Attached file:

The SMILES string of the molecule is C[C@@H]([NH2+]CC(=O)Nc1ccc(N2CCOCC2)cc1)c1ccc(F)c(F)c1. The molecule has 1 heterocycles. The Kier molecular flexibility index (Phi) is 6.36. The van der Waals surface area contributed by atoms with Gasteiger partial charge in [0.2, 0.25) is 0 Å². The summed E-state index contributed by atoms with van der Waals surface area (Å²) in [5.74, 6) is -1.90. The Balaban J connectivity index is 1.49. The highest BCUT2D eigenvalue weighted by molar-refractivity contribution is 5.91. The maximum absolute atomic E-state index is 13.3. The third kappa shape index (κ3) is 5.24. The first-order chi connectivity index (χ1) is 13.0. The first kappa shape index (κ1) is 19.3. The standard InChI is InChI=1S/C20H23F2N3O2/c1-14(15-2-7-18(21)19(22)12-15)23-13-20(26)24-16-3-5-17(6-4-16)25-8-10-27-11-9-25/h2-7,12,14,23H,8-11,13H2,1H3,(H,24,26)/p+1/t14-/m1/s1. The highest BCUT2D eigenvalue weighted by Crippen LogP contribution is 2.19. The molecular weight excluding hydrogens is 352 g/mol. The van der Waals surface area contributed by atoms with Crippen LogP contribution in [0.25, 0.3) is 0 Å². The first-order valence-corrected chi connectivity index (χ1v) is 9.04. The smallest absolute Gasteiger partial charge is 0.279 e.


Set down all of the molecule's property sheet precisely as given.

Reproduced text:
The SMILES string of the molecule is C[C@@H]([NH2+]CC(=O)Nc1ccc(N2CCOCC2)cc1)c1ccc(F)c(F)c1. The molecule has 1 heterocycles. The Kier molecular flexibility index (Phi) is 6.36. The van der Waals surface area contributed by atoms with Gasteiger partial charge in [0.2, 0.25) is 0 Å². The summed E-state index contributed by atoms with van der Waals surface area (Å²) in [5.74, 6) is -1.90. The Balaban J connectivity index is 1.49. The highest BCUT2D eigenvalue weighted by molar-refractivity contribution is 5.91. The maximum absolute atomic E-state index is 13.3. The third kappa shape index (κ3) is 5.24. The first-order chi connectivity index (χ1) is 13.0. The first kappa shape index (κ1) is 19.3. The standard InChI is InChI=1S/C20H23F2N3O2/c1-14(15-2-7-18(21)19(22)12-15)23-13-20(26)24-16-3-5-17(6-4-16)25-8-10-27-11-9-25/h2-7,12,14,23H,8-11,13H2,1H3,(H,24,26)/p+1/t14-/m1/s1. The highest BCUT2D eigenvalue weighted by Crippen LogP contribution is 2.19. The molecular weight excluding hydrogens is 352 g/mol. The van der Waals surface area contributed by atoms with Crippen LogP contribution in [0.25, 0.3) is 0 Å². The first-order valence-corrected chi connectivity index (χ1v) is 9.04. The smallest absolute Gasteiger partial charge is 0.279 e.